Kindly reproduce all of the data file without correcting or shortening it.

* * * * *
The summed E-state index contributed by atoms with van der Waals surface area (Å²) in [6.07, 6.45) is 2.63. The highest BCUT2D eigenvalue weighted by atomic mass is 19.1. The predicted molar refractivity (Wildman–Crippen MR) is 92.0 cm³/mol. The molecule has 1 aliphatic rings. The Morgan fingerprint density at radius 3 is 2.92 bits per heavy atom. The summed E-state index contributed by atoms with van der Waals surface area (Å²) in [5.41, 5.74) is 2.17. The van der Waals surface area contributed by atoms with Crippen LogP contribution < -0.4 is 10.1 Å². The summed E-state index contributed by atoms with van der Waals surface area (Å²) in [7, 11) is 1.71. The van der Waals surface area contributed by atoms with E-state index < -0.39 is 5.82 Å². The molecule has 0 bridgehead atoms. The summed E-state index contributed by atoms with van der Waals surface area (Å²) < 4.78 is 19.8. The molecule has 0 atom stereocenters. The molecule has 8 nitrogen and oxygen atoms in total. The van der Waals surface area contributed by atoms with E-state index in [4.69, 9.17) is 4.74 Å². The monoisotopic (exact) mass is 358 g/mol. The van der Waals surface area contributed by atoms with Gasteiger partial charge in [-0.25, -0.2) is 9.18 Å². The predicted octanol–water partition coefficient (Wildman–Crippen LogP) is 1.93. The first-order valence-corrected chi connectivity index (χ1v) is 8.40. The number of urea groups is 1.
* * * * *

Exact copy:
The summed E-state index contributed by atoms with van der Waals surface area (Å²) in [6.07, 6.45) is 2.63. The highest BCUT2D eigenvalue weighted by atomic mass is 19.1. The predicted molar refractivity (Wildman–Crippen MR) is 92.0 cm³/mol. The molecule has 1 aliphatic rings. The Morgan fingerprint density at radius 3 is 2.92 bits per heavy atom. The summed E-state index contributed by atoms with van der Waals surface area (Å²) in [5.41, 5.74) is 2.17. The van der Waals surface area contributed by atoms with Crippen LogP contribution < -0.4 is 10.1 Å². The summed E-state index contributed by atoms with van der Waals surface area (Å²) in [7, 11) is 1.71. The van der Waals surface area contributed by atoms with E-state index < -0.39 is 5.82 Å². The molecule has 0 bridgehead atoms. The summed E-state index contributed by atoms with van der Waals surface area (Å²) < 4.78 is 19.8. The molecule has 0 atom stereocenters. The molecule has 8 nitrogen and oxygen atoms in total. The van der Waals surface area contributed by atoms with E-state index in [4.69, 9.17) is 4.74 Å². The monoisotopic (exact) mass is 358 g/mol. The van der Waals surface area contributed by atoms with Gasteiger partial charge in [-0.25, -0.2) is 9.18 Å². The predicted octanol–water partition coefficient (Wildman–Crippen LogP) is 1.93. The first-order valence-corrected chi connectivity index (χ1v) is 8.40. The number of urea groups is 1.